The scheme was a joint project between Essex County Council and Anglian Water, and it was delivered through the Essex Highways contract. 

As the ‘Lead Local Flood Authority’, Essex County Council takes the lead on localised surface water flooding. We work closely with the district, borough, and city councils in Essex, along with many other organisations, under our Essex Flood Partnership Board.

For the Park Avenue project, this was no different. It was important to engage with the many different stakeholders to reach a solution everyone was happy with and achieve our desired outcomes. These included Anglian Water, Castle Point Borough Council (Canvey Island’s borough council), and residents.

Involving residents

With Groundwork East, a federation of charities passionate about creating a future where every neighbourhood is vibrant and green, we involved residents so that they: 

  • understood what we were trying to achieve
  • could suggest flooding solutions they would have liked to see
  • could feed into the plans and initial designs with any suggestions
  • ask any questions 

We explained any concerns residents had about the scheme, and residents gave ideas to improve it. One such idea was the footbridge across the swale (see ‘the solution). The council took this suggestion forward and incorporated it into the design.

Residents were pleased with the design and liked the fact that we worked together with Anglian Water and Essex Highways to find a solution to their flooding issues. They were keen on the improved parking solutions and the scheme’s attractive nature and green credentials.

There was not any resistance from stakeholders as it was a win-win scheme. We already had a good working relationship with Anglian Water and Castle Point Borough Council. And as the scheme progressed, door knocking, emails, and project-update letters helped us develop a good relationship with residents. The project was enjoyable to work on as everyone engaged well with each other.

Cllr Peter Schwier standing in front of the scheme’s lectern board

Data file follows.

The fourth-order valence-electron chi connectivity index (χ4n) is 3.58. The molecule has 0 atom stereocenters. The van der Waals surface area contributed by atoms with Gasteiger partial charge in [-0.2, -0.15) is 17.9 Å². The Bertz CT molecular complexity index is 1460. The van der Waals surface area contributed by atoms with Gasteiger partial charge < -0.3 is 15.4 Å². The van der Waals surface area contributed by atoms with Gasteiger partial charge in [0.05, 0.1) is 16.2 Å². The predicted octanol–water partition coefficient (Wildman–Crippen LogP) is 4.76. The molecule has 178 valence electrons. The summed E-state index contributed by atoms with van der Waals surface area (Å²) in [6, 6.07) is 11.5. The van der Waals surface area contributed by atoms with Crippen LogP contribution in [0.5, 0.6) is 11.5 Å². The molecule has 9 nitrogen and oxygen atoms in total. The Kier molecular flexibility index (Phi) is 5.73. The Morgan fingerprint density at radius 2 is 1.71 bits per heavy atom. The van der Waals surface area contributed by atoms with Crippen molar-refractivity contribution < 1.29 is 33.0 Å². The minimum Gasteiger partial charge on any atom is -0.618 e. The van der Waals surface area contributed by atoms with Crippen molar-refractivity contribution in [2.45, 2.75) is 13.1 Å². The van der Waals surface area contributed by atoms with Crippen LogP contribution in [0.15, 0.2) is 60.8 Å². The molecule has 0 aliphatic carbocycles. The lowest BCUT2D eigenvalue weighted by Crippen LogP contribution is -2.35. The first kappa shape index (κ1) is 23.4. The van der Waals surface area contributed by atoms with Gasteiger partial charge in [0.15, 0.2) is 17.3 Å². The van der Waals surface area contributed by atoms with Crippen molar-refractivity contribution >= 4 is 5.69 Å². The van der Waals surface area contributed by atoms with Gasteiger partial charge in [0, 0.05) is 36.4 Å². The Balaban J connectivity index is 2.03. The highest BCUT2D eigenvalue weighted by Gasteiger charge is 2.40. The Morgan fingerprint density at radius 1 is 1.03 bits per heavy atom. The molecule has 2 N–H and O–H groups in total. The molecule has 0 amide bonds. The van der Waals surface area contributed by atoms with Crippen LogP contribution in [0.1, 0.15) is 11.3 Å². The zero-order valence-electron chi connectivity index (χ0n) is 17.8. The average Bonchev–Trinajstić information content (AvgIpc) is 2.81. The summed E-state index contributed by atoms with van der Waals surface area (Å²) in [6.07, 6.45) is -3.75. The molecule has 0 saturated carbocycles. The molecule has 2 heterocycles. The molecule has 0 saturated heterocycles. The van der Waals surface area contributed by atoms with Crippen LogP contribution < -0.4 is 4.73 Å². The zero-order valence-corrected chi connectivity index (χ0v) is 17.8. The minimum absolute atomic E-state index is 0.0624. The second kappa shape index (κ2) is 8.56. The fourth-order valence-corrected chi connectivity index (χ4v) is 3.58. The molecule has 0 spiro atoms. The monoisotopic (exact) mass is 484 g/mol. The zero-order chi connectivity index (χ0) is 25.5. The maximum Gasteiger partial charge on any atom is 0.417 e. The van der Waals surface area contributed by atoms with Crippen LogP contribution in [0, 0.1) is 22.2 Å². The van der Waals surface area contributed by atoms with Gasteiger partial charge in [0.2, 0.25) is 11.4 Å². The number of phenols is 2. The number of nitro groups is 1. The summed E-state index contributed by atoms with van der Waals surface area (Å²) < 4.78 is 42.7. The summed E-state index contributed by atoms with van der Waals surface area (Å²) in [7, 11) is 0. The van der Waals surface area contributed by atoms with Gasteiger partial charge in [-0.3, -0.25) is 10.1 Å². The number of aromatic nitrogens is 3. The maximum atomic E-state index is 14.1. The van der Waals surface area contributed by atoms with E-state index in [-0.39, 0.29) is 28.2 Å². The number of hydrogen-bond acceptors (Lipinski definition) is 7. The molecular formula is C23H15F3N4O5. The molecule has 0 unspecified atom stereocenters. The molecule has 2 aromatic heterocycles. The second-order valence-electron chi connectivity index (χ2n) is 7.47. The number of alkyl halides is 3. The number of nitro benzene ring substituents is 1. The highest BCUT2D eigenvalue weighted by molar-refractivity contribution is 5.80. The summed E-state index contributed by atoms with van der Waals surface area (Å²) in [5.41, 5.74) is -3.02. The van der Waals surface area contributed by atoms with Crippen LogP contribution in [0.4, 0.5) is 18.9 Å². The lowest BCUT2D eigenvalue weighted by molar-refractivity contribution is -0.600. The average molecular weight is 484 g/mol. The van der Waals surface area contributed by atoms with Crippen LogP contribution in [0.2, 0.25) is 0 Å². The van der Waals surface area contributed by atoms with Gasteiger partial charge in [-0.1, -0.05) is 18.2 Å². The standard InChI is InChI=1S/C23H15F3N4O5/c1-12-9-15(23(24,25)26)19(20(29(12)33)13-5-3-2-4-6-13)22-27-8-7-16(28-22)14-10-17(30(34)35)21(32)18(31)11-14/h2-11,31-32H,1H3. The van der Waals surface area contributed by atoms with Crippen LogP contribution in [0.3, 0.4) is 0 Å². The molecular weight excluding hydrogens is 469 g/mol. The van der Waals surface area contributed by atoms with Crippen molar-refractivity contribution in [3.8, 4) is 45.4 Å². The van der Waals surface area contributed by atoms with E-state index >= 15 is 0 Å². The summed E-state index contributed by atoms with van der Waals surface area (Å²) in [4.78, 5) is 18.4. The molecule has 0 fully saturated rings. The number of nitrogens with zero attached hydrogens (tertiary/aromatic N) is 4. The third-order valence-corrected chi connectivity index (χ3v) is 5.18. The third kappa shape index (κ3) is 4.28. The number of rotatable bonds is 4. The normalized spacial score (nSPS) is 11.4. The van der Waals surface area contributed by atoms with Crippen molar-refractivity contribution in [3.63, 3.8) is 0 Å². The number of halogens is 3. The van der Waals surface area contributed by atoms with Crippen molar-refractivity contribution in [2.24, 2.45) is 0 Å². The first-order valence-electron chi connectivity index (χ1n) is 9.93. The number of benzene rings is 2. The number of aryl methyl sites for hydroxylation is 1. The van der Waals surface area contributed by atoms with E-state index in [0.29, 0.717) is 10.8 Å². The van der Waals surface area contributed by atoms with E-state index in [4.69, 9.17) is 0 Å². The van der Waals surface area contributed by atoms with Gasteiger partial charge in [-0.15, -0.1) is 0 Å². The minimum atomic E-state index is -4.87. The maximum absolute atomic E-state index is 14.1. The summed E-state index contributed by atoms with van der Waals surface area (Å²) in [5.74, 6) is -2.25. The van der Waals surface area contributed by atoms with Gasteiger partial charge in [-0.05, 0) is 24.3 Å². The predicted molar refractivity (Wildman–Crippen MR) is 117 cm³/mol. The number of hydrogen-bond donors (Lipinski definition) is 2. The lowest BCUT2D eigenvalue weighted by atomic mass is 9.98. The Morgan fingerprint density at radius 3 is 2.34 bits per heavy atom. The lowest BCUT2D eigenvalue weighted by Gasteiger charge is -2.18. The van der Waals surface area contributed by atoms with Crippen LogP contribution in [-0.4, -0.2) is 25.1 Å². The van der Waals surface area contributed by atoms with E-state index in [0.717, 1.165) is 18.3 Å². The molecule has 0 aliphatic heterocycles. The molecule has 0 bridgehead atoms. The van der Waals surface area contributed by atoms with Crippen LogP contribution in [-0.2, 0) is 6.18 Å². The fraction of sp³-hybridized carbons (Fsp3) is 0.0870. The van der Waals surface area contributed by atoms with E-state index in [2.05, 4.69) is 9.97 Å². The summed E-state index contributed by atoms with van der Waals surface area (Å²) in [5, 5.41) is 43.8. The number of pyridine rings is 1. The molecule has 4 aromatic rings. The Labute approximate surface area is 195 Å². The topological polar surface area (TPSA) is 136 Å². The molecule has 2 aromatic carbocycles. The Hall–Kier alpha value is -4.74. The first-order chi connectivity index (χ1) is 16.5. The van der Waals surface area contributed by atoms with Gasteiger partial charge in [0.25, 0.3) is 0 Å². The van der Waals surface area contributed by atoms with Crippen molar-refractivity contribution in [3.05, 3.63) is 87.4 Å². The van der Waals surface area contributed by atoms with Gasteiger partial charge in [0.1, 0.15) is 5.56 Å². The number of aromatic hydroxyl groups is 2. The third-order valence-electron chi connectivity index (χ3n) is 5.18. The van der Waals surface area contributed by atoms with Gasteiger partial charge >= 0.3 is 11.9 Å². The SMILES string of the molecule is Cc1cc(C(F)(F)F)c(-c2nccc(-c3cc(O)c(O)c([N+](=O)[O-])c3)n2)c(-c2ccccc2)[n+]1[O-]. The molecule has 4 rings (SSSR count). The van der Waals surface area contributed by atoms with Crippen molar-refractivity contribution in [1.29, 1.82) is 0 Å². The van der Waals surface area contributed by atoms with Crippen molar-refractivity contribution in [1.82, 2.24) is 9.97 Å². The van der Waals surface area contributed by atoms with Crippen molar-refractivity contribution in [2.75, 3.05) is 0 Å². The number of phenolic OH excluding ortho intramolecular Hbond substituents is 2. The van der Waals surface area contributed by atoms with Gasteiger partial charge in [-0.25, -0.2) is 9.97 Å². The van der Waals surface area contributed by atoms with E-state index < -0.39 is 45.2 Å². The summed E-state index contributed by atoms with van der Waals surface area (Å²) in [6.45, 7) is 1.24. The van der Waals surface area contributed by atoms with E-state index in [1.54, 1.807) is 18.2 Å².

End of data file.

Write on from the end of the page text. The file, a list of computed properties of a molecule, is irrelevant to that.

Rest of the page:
Cllr Peter Schwier in front of the scheme’s lectern board. Credit: Essex County Council

The project was successful at reducing surface water flooding, looked attractive, and was popular among residents. 

One image labelled 'before' shows flooding on Park Avenue. The other image labelled 'after' shows the same street without flooding.
Park Avenue in Essex before and after the Make Rain Happy scheme was installed.

What residents said

“We have one of the best looking roads on Canvey now and all our houses are much better protected than before the scheme was in place. The recent heavy rain was a good test and, on the whole, the rain gardens seem to have worked well.” – Dan

“A really good project that looks great, is environmentally friendly, and after its baptism of fire with the recent heavy rains, seems to work well too!” – Mark

“What a difference this scheme has made to our road. The design of the swale and the planting of lots of trees and water-loving plants has enhanced the outlook immensely, not only for us in Park Avenue but also the local community who walk along the swale or the road towards the front. Hopefully more areas will be able to benefit from such a scheme.” – Debbie

Lessons learned

The project was a success with residents partly because it gave us an opportunity to improve car parking through the installation of X-grid parking and resurfacing the road. Early and ongoing engagement with residents and involving the community in the visits and opening event was positive.

We had to make a few changes to the original design. For example, we needed to adjust the depth at various points in the rain gardens and use stones for drainage rather than the planned soakaway crates (plastic crates which allow water to percolate through the soil). Trial holes did not flag up the issue as the depths varied at different points in the road.   

We learned a lot about a scheme’s finer details such as finishes, aesthetics, and getting levels correct for the scheme to function efficiently.


The whole scheme cost £260,000, which was jointly funded (50 50) by Essex County Council and Anglian Water. The money came from the floods team’s capital budget, and the multi-agency partnership for Canvey and Essex Flood Board made the scheme happen.

Next steps

Due to the success of this scheme, we have now identified 3 new sites for rain gardens in Essex. These pilot schemes are currently in the design stages and should be delivered in the 2022 to 2023 financial year. We’re looking for additional suitable locations where we can do more.

Links, contacts, and credits

For more information:

Header image credit: Essex County Council